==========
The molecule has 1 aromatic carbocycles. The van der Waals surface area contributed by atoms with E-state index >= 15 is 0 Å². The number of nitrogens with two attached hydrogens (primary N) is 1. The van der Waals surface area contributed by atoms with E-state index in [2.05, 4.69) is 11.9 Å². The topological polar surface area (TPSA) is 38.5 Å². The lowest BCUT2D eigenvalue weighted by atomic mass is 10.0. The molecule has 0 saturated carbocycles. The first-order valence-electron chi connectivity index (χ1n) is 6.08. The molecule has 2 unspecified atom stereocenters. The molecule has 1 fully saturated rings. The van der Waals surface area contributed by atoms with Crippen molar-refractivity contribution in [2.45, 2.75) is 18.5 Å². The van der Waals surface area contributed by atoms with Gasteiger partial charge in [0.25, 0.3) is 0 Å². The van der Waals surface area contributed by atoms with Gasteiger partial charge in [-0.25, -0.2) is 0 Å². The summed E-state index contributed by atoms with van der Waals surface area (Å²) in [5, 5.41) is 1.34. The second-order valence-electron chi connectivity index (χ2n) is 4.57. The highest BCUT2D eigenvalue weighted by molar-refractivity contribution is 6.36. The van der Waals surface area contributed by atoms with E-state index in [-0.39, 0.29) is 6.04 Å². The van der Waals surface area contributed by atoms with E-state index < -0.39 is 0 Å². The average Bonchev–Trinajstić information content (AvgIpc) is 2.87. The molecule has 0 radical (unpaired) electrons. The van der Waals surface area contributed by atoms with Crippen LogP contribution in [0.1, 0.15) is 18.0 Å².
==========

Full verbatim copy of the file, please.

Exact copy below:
The molecule has 1 aromatic carbocycles. The van der Waals surface area contributed by atoms with E-state index >= 15 is 0 Å². The number of nitrogens with two attached hydrogens (primary N) is 1. The van der Waals surface area contributed by atoms with E-state index in [2.05, 4.69) is 11.9 Å². The topological polar surface area (TPSA) is 38.5 Å². The lowest BCUT2D eigenvalue weighted by atomic mass is 10.0. The molecule has 0 saturated carbocycles. The first-order valence-electron chi connectivity index (χ1n) is 6.08. The molecule has 2 unspecified atom stereocenters. The molecule has 1 fully saturated rings. The van der Waals surface area contributed by atoms with Crippen molar-refractivity contribution in [2.45, 2.75) is 18.5 Å². The van der Waals surface area contributed by atoms with Gasteiger partial charge in [0.25, 0.3) is 0 Å². The van der Waals surface area contributed by atoms with Gasteiger partial charge in [-0.25, -0.2) is 0 Å². The summed E-state index contributed by atoms with van der Waals surface area (Å²) in [5, 5.41) is 1.34. The second-order valence-electron chi connectivity index (χ2n) is 4.57. The highest BCUT2D eigenvalue weighted by molar-refractivity contribution is 6.36. The van der Waals surface area contributed by atoms with E-state index in [-0.39, 0.29) is 6.04 Å². The van der Waals surface area contributed by atoms with E-state index < -0.39 is 0 Å². The average Bonchev–Trinajstić information content (AvgIpc) is 2.87. The molecule has 0 radical (unpaired) electrons. The van der Waals surface area contributed by atoms with Crippen LogP contribution in [0.1, 0.15) is 18.0 Å².